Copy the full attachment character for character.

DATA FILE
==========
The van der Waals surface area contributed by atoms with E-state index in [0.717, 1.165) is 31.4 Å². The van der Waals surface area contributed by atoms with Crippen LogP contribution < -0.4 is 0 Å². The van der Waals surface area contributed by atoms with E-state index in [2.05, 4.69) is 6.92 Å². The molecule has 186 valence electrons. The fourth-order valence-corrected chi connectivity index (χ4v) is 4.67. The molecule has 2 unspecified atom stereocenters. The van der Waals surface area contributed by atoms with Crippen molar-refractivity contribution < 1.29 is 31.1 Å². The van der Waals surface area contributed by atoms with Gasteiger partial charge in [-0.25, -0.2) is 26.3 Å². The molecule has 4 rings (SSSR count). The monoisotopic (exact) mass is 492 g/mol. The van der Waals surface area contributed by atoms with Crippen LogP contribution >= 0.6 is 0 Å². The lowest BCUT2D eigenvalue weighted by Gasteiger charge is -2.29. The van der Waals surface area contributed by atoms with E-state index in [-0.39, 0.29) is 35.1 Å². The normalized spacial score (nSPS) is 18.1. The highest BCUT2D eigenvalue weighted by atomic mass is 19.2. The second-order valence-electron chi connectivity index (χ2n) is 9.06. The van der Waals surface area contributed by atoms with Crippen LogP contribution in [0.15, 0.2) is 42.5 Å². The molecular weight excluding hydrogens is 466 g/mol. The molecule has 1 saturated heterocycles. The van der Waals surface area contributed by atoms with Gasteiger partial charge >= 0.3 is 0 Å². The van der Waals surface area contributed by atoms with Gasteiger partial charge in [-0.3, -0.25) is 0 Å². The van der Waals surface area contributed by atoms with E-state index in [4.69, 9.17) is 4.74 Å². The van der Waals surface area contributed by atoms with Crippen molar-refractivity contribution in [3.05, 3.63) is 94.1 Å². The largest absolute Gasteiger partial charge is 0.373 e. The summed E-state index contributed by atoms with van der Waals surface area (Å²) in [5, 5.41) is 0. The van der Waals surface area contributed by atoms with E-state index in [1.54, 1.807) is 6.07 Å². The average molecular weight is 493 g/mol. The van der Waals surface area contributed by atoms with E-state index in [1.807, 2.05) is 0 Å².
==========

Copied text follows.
The van der Waals surface area contributed by atoms with E-state index in [0.717, 1.165) is 31.4 Å². The van der Waals surface area contributed by atoms with Crippen LogP contribution < -0.4 is 0 Å². The van der Waals surface area contributed by atoms with E-state index in [2.05, 4.69) is 6.92 Å². The molecule has 186 valence electrons. The fourth-order valence-corrected chi connectivity index (χ4v) is 4.67. The molecule has 2 unspecified atom stereocenters. The van der Waals surface area contributed by atoms with Crippen molar-refractivity contribution < 1.29 is 31.1 Å². The van der Waals surface area contributed by atoms with Gasteiger partial charge in [-0.25, -0.2) is 26.3 Å². The molecule has 4 rings (SSSR count). The monoisotopic (exact) mass is 492 g/mol. The van der Waals surface area contributed by atoms with Crippen LogP contribution >= 0.6 is 0 Å². The lowest BCUT2D eigenvalue weighted by Gasteiger charge is -2.29. The van der Waals surface area contributed by atoms with E-state index in [-0.39, 0.29) is 35.1 Å². The normalized spacial score (nSPS) is 18.1. The highest BCUT2D eigenvalue weighted by atomic mass is 19.2. The second-order valence-electron chi connectivity index (χ2n) is 9.06. The van der Waals surface area contributed by atoms with Crippen LogP contribution in [0.15, 0.2) is 42.5 Å². The molecular weight excluding hydrogens is 466 g/mol. The molecule has 1 saturated heterocycles. The van der Waals surface area contributed by atoms with Gasteiger partial charge >= 0.3 is 0 Å². The van der Waals surface area contributed by atoms with Gasteiger partial charge in [-0.3, -0.25) is 0 Å². The van der Waals surface area contributed by atoms with E-state index in [4.69, 9.17) is 4.74 Å². The van der Waals surface area contributed by atoms with Crippen molar-refractivity contribution in [3.05, 3.63) is 94.1 Å². The largest absolute Gasteiger partial charge is 0.373 e. The summed E-state index contributed by atoms with van der Waals surface area (Å²) in [5, 5.41) is 0. The van der Waals surface area contributed by atoms with E-state index in [1.54, 1.807) is 6.07 Å². The average molecular weight is 493 g/mol. The van der Waals surface area contributed by atoms with E-state index in [1.807, 2.05) is 0 Å².